An endangered North Pacific right whale off the coast of British Columbia, spotted there for the first time in 61 years. There are only about 500 of these whales left.
Credit: DFO Cetacean Research Program
A whale biologist has spotted and filmed an endangered North Pacific right whale (Eubalaena japonica) off the coast of British Columbia for the first time in 61 years, according to a report. The whale is one of the world's rarest, with an estimated global population of about 500 and only 50 in the eastern Pacific.
Researcher John Ford has kept an eye out for them his whole life but had given up hope of seeing one of the animals, he told The Province, a news website based in Vancouver. "We would never have imagined that we would actually find one," he said.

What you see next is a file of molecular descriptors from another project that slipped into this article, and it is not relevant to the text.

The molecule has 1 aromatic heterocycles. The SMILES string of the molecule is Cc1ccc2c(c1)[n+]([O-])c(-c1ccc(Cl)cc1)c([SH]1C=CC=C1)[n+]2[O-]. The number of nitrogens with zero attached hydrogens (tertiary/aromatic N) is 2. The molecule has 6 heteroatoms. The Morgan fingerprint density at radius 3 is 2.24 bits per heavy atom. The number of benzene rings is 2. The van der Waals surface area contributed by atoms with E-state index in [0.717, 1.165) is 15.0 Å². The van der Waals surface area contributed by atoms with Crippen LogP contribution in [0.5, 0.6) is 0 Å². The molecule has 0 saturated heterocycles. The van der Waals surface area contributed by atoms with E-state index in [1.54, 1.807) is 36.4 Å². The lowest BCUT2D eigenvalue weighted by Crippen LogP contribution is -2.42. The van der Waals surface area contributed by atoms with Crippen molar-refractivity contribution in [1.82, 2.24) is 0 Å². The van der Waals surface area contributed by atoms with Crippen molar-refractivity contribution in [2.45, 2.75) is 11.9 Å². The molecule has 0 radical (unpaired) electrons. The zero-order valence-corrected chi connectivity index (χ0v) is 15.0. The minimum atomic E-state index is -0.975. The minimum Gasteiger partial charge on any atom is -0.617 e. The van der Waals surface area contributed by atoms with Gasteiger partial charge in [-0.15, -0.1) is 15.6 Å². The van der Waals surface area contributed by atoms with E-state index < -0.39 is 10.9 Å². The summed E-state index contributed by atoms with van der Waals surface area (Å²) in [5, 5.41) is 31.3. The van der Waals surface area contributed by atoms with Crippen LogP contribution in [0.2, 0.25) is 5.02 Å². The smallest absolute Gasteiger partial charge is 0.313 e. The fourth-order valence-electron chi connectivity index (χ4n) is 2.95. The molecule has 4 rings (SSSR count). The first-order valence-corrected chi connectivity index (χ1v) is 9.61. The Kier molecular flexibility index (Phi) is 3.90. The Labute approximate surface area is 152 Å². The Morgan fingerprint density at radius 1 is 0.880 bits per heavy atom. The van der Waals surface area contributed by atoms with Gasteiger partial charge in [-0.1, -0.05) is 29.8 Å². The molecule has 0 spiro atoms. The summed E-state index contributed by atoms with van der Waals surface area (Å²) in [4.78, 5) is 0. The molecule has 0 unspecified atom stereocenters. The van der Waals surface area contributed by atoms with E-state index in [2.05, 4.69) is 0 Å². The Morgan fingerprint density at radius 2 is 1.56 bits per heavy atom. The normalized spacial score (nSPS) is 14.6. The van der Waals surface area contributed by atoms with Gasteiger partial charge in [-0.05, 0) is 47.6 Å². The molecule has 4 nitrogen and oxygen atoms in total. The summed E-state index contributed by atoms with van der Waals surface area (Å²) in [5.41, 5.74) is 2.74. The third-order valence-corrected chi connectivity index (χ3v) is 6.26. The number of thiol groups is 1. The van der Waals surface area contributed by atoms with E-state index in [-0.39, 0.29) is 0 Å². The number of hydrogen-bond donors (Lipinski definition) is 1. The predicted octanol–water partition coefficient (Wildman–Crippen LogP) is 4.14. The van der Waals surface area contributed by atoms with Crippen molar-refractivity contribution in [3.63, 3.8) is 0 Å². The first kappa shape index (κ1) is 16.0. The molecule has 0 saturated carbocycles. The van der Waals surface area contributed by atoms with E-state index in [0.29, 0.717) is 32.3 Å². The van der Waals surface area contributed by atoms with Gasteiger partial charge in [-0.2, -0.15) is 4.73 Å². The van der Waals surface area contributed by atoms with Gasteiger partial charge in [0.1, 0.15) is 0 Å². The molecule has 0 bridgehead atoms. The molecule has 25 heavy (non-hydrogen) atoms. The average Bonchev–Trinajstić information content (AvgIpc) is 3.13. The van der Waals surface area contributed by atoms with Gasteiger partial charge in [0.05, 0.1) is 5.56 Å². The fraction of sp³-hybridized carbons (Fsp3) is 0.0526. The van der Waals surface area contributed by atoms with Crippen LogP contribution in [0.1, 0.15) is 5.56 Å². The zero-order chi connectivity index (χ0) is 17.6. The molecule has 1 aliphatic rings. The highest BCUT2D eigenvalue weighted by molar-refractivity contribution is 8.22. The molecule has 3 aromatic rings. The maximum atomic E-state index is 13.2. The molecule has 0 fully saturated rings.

The animals were heavily hunted in the 1800s, and were called "right whales" because they were the "right" whales to hunt: They are enormous (weighting up to 70 tons (63,500 kilograms)), slow and they also float after being killed. They were desired for their oil and baleen, the filtering material in their mouths used for catching small animals, which were made into corsets and other products.